There is a bigger story behind every NHL team than what we see firsthand. The Stars recently released their offseason video, On Headset In-Game With the Dallas Stars Coaches, giving fans a technical perspective of the game behind-the-bench. Depending on their duties, most coaches have some NHL experience. Alternatively, others began their careers in the front office. So, what history and skills made the Stars’ coaches ideal to fulfill their respective duties?
The current Stars staff has more connections than meet the eye. Here, we take a look at the Dallas Stars coaches, and how they fit into the big puzzle Jim Nill is piecing together.
Kelly Forbes – Video Coach
Working behind the scenes, Stars Video Coach, Kelly Forbes, uses live and recorded video to break down the team’s play during and after games. Following a cardiac event, retired Stars forward, Rich Peverley, assisted Forbes and the coaching staff by providing an aerial perspective from the press box. By sharing their multi-directional context, Forbes and Peverley facilitate better on-ice communication between coaches and players.
Forbes developed a versatile sports background following his initial broadcast internship with the Stars organization. While he worked in television for a wide range of major league sports, Forbes also played hockey at the University of Oklahoma for three years. He has worked with the Stars as a video coach for the past six years, and provides valuable insight that transcends the ice-level perspective.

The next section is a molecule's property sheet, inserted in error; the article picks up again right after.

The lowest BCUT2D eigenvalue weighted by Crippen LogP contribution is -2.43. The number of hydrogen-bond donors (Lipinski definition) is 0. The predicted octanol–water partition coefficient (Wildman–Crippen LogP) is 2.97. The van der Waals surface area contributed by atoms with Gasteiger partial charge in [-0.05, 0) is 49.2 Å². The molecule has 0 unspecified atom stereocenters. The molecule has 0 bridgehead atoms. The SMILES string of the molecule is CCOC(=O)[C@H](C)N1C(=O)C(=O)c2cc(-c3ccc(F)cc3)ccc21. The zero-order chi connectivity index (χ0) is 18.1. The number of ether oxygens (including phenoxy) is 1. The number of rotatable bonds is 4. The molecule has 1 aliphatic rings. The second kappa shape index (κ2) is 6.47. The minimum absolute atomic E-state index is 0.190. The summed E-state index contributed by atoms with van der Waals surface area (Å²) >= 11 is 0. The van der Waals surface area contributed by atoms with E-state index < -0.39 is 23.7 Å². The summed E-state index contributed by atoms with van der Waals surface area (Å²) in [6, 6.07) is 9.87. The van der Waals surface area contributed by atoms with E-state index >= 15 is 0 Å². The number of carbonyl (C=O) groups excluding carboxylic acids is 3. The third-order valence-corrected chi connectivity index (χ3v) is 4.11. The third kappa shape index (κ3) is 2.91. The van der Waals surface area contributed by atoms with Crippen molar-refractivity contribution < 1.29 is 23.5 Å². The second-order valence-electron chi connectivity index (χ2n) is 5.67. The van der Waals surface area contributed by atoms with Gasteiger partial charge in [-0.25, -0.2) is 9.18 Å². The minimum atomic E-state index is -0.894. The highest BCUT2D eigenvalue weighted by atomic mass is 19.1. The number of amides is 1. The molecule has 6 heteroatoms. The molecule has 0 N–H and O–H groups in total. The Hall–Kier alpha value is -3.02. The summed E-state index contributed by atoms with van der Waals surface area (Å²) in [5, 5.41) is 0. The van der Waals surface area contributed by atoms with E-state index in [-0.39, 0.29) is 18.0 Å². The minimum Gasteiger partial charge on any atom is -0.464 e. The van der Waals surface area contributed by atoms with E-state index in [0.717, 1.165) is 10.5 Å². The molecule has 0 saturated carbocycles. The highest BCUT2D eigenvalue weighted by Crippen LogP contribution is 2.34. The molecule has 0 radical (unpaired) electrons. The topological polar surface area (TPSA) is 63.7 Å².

Jeff Reese – Goaltending Coach
As the newest addition to the Stars’ coaching team, Goalie Coach, Jeff Reese, moved to Dallas from the Flyers organization. Drafted by Toronto in the fourth round of the 1984 NHL Entry Draft, Reese spent 11 seasons in the NHL. When the Stars’ former Goaltending Coach, Mike Valley, took a development role with the organization, Reese proved a natural choice.
Reese found himself on the Maple Leafs, Flames, Whalers, Lightning, and Devils rosters before beginning his coaching career with Tampa Bay in the 2001-02 season. By 2004, Reese won the Cup with the Lightning as an assistant coach to John Tortorella. In 2009, Reese joined the Flyers coaching staff as a goalie coach, remaining with the organization six seasons before heading to Dallas in 2015.
Currently, Reese holds the record for the most assists and points tallied by a goaltender in a single game with three points. However Reese’s career points only amount to 10 assists. While Reese cannot be called an offensive goaltender, it’s clear that he did not fear playing the puck.